” Educating the children themselves and helping them learn the importance of daily dental care will in the long term reduce the number of dental problems in the future and will hopefully be passed on to the next generation”.
(DONATIONS) or if you would like to offer your service as a volunteer why not visit out site at KIDS ”.

Monday, 29 March 2010

The Dangers of Street Photography

One of the inherent dangers in street photography is that you are dealing with and taking photos of complete strangers. You are unaware of the mood or disposition and may soon find yourself in a difficult, if not potentially dangerous, situation. I was out on one of my afternoon strolls around Phnom Penh near Sar Ka Dah market when I came across these guys working in one of the street engineering shops. I immediately raised the camera and took a pic. One of the guys did not appear very happy about this as can be seen by his expression in the first image. I took a few more shots, lowered the camera and smiled, saying '' taught rup'' (khmer for can I take your picture) immediately the mood changed and the same guy who had looked a potential threat started playing for the camera. I continued to take a few more frames (fortunately my camera shoots 8 per second) until the last frame shown here where the guy is happy and smiling. What could have been a confrontation had now become quite friendly, diffused I think by using a few simple Khmer words and smiling. Would I have done it any other way, maybe asked first, no as that first shot is the defining shot of the whole sequence and without it the others would have had little meaning. I learned in the Army, shoot first and ask questions later. Don't miss the opportunity.
I think part of being a ''good'' street photographer is being able to judge the mood of the people you are taking pictures of, and often the mood and demeanor of those around them. Knowing when to back off is essential, and also at times being willing to continue taking pictures despite the potential risk, sometimes the risks are worth it, sometimes not.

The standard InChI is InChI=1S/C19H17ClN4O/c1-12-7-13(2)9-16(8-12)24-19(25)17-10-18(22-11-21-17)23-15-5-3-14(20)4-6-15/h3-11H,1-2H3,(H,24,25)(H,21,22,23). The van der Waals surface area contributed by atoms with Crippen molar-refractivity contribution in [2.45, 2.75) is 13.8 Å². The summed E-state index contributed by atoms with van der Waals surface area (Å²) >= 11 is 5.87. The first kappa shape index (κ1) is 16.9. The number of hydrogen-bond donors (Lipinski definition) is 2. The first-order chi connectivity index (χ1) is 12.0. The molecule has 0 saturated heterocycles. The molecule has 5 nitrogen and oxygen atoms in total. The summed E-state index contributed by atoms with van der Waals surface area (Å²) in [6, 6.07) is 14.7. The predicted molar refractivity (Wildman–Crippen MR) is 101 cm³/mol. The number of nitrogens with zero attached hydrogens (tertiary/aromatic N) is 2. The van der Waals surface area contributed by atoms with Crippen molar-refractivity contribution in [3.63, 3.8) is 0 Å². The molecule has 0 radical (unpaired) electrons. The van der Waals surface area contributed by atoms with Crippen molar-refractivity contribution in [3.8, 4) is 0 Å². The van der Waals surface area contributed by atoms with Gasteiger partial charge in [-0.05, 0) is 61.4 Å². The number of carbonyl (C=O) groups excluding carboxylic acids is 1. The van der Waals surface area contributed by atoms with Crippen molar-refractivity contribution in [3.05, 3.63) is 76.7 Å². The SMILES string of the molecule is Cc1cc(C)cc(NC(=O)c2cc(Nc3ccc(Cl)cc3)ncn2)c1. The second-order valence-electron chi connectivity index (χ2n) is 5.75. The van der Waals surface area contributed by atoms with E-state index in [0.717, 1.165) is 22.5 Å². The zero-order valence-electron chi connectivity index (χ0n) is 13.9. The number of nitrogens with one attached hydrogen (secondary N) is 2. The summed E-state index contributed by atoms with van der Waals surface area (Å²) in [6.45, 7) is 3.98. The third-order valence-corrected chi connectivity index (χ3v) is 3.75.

(click on the images for larger pictures)..

streephers.com - Ian Kydd 'Miller

streephers.com - Ian Kydd 'Miller

Facebook | Ian Kydd Miller

Facebook | Ian Kydd Miller

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Sunday, 28 March 2010

Blindness in Cambodia

Only after having taken this image did I start to think about how many blind people I have seen in Cambodia, especially elderly people.
It's estimated that over 120,000 people are blind in Cambodia, half of those from cataracts.
Cataracts mainly affect the elderly, causing eventual blindness due to clouding of the clear lens that enables the eye to focus, it is a long term degenerative process but it can be treated.

“In a normal eye, light passes through the transparent lens to the retina,” he said. “The lens must be clear for the retina to receive a sharp image. If the lens is cloudy from a cataract, the image you see will be blurred.” Dr.Nuch Sarita

Sadly also, there are lot of people coming in their mid-20s who are blind from vitamin A deficiency, who could be refered to as being Pol Pot's children, because they had a diet of rice gruel, totally deficient in fresh fruit and vegetables, meat, and their eyes were destroyed.

“The only effective treatment for cataracts is surgery, which is recommended when cataracts begin to affect the quality of life or interfere with the ability to perform normal daily activities,” he said. “Cataract surgery is successful in about 95 percent of all cases, with improved vision.” Nuch Sarita

Surgery is available in Cambodia but, if done privately is expensive and therefore unavailable to the mainly poor and empoverished people of Cambodia. They mainly rely on a number of NGO's and also The Seva Foundation working in Siem Reap,that offer the treatment free to those who need it. Not all who need the treatment will get it unfortunately as only a small number of NGO's and limited resource prevent this at the moment.

''much has been achieved in recent years. Prior to 1995, there were no doctors in Cambodia that had any training in the treatment of eye disorders and diseases; so if you were blind, you remained so. Since then, the government has set up the National Sub Committee for Prevention of Blindness (now known as the National Eye Health Program), supported by a number of local and international non-government organisations''. ''there is a patient subsidy system in place to ensure the poorest of the poor have access to quality eye care services. Over time, as trust in the public eye health system grows, more people will use the services and enable a tiered pricing system, whereby wealthier paying patients subsidise the treatment of poorer patients''.FHF Foundation


Seva Foundation  http://blog.seva.ca/?cat=4 
or http://www.seva.org/site/PageServer

Cambodia's National Eye Care Programme and VISION 2020: The Right to Sight